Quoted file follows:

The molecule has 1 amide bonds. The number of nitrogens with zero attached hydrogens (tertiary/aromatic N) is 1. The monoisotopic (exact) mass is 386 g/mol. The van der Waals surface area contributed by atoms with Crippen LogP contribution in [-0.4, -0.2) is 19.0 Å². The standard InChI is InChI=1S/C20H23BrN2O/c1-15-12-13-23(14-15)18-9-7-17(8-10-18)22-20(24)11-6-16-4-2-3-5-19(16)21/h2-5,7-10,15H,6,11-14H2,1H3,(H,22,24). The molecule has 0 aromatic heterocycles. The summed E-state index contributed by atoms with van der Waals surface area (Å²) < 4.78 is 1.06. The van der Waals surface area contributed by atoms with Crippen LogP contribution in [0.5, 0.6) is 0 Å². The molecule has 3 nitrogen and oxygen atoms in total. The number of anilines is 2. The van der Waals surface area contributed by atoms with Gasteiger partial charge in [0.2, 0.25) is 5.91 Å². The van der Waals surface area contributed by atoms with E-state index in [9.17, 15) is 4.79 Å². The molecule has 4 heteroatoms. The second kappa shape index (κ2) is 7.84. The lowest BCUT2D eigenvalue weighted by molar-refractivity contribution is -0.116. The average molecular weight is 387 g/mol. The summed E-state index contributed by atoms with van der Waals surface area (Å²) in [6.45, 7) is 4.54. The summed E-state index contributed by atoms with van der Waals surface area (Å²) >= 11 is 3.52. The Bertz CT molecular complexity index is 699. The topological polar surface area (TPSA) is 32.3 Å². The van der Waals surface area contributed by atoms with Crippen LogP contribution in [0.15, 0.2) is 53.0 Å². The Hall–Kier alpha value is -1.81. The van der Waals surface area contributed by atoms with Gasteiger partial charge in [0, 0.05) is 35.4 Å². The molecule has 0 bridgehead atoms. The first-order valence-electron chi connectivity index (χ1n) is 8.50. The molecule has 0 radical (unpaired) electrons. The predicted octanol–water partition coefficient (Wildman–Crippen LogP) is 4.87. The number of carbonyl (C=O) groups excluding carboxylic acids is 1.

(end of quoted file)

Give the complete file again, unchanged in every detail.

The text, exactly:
The molecule has 1 amide bonds. The number of nitrogens with zero attached hydrogens (tertiary/aromatic N) is 1. The monoisotopic (exact) mass is 386 g/mol. The van der Waals surface area contributed by atoms with Crippen LogP contribution in [-0.4, -0.2) is 19.0 Å². The standard InChI is InChI=1S/C20H23BrN2O/c1-15-12-13-23(14-15)18-9-7-17(8-10-18)22-20(24)11-6-16-4-2-3-5-19(16)21/h2-5,7-10,15H,6,11-14H2,1H3,(H,22,24). The molecule has 0 aromatic heterocycles. The summed E-state index contributed by atoms with van der Waals surface area (Å²) < 4.78 is 1.06. The van der Waals surface area contributed by atoms with Crippen LogP contribution in [0.5, 0.6) is 0 Å². The molecule has 3 nitrogen and oxygen atoms in total. The number of anilines is 2. The van der Waals surface area contributed by atoms with Gasteiger partial charge in [0.2, 0.25) is 5.91 Å². The van der Waals surface area contributed by atoms with E-state index in [9.17, 15) is 4.79 Å². The molecule has 4 heteroatoms. The second kappa shape index (κ2) is 7.84. The lowest BCUT2D eigenvalue weighted by molar-refractivity contribution is -0.116. The average molecular weight is 387 g/mol. The summed E-state index contributed by atoms with van der Waals surface area (Å²) in [6.45, 7) is 4.54. The summed E-state index contributed by atoms with van der Waals surface area (Å²) >= 11 is 3.52. The Bertz CT molecular complexity index is 699. The topological polar surface area (TPSA) is 32.3 Å². The van der Waals surface area contributed by atoms with Crippen LogP contribution in [0.15, 0.2) is 53.0 Å². The Hall–Kier alpha value is -1.81. The van der Waals surface area contributed by atoms with Gasteiger partial charge in [0, 0.05) is 35.4 Å². The molecule has 0 bridgehead atoms. The first-order valence-electron chi connectivity index (χ1n) is 8.50. The molecule has 0 radical (unpaired) electrons. The predicted octanol–water partition coefficient (Wildman–Crippen LogP) is 4.87. The number of carbonyl (C=O) groups excluding carboxylic acids is 1.